There was one idea in 2017 that completely knocked my socks off.
It’s so simple, yet SO powerful.
It’s something none of us ever learned about in school.
It’s based on Dr. Stephen Porges’ Polyvagal Theory and it’s revolutionizing the field of psychology.
Dr. Porges has done amazing research with infant heart beat and nervous system and over time learned that:
At the core of human relationships is a quest for safety.
When we don’t feel safe, we can go into 2 flavors of defense mode:
1. We can turn our dial up, into fight or flight (let’s call this reaction ‘red zone’)
2. We can turn our dial down, and go flat, sort of like how a mouse plays dead in the jaws of a predator ( let’s call this ‘blue zone’)
Both of these responses affect our ability to engage successfully with others.
When we feel emotionally safe (‘green zone’), this opens the doors for social engagement, whether it’s with your kids, your partner, your friends, or colleagues.
Emotional safety is the secret to social success and teamwork.
It affects everyone, even highly effective teams at Google, according to this fascinating Washington Post article.
Mammals (such as we are) need to feel safe, both consciously and unconsciously, to interact well with others. According to Porges:
Your social behavior impacts others’ physical states.
To help people feel safe, and not go into defense mode, you need to provide 3 important cues that you’re a safe human:
- Positive facial expressions (i.e. not flat)
- Melodic intonations with your voice (i.e. not monotone)
- Inviting gestures (i.e. not closed off)
Do you know how many flat, monotone engineers and their reactive partners I work with in Seattle? It’s the most common marital ‘dance’ I see! And the more flat one gets, the more reactive the other gets, and vice versa.
We change the dance by bringing awareness to the dynamic and shifting our cues and reactions toward emotional safety.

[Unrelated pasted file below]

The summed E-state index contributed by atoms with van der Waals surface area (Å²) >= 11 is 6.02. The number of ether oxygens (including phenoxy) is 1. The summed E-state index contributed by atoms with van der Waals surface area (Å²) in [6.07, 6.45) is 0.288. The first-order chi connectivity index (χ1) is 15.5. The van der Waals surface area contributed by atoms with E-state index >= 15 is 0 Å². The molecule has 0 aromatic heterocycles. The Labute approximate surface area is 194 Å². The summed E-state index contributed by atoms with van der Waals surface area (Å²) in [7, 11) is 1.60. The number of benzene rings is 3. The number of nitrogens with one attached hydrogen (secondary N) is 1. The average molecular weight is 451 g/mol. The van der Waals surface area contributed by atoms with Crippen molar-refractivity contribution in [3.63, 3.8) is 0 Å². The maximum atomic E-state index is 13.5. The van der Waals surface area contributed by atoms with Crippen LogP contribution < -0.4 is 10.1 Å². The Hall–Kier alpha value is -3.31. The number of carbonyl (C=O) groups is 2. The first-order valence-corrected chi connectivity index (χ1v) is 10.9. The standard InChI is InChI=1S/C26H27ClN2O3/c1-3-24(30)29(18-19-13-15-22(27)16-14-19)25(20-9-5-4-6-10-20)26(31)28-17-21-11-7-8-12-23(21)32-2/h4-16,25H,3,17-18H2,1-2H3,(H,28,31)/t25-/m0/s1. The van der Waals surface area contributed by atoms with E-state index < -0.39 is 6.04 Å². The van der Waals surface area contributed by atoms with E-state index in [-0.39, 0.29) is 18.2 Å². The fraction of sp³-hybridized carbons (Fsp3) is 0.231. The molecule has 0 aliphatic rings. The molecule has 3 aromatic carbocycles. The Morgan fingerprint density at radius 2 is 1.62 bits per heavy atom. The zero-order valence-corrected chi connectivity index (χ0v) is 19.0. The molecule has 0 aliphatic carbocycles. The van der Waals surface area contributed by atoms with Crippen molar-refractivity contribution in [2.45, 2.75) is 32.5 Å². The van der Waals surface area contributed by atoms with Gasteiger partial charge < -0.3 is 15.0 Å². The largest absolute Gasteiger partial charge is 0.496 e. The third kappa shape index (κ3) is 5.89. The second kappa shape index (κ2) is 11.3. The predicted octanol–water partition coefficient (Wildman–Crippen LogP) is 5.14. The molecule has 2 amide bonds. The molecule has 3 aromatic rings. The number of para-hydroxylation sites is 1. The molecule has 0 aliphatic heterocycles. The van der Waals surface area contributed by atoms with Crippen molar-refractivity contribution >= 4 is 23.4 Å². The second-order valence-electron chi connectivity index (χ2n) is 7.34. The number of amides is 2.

Simple, but not easy.
How to use this in your own life, starting now:
- When meeting and interacting with people, focus on bringing safe, positive, ‘green zone’ energy rather than being on the defensive or waiting for what energy the other person will bring. Be responsible for the energy you bring into the room. If you have any doubts about this, watch this unforgettable TED talk.
- If you tend to go into the red zone when you feel stressed or threatened by getting intense, yelling, hyper texting or reacting in other big ways (think angry pit bull), practice taking a time out to calm yourself down and manage your face, tone and gestures that may feel unsafe to others. Let’s face it, you already stop yourself in public, so you already know how to do this.
- If you tend to go into the blue zone when you feel stressed or threatened, by becoming a blank slate, flat or monotone (think turtle going into its shell), then take a time out, and recognize how this flatness signals threat to others and change your face, tone and gestures to signal safety. It will feel unnatural at first. That’s normal.
- You may have a person in your life who is constantly in defense mode. This is common with certain diagnoses like Autism (and formerly Aspergers) and with trauma survivors. Creating a safe environment and teaching them how to create and communicate safety for themselves is critical. Start with safety, not social skills.
I’m starting 2018 with the goal of bringing more conscious green zone energy to my interactions with others. I know it won’t always be easy.
Will you join me? I’d love to hear from you. Let me know your thoughts at firstname.lastname@example.org.
Warmest wishes for a safe and engaged 2018,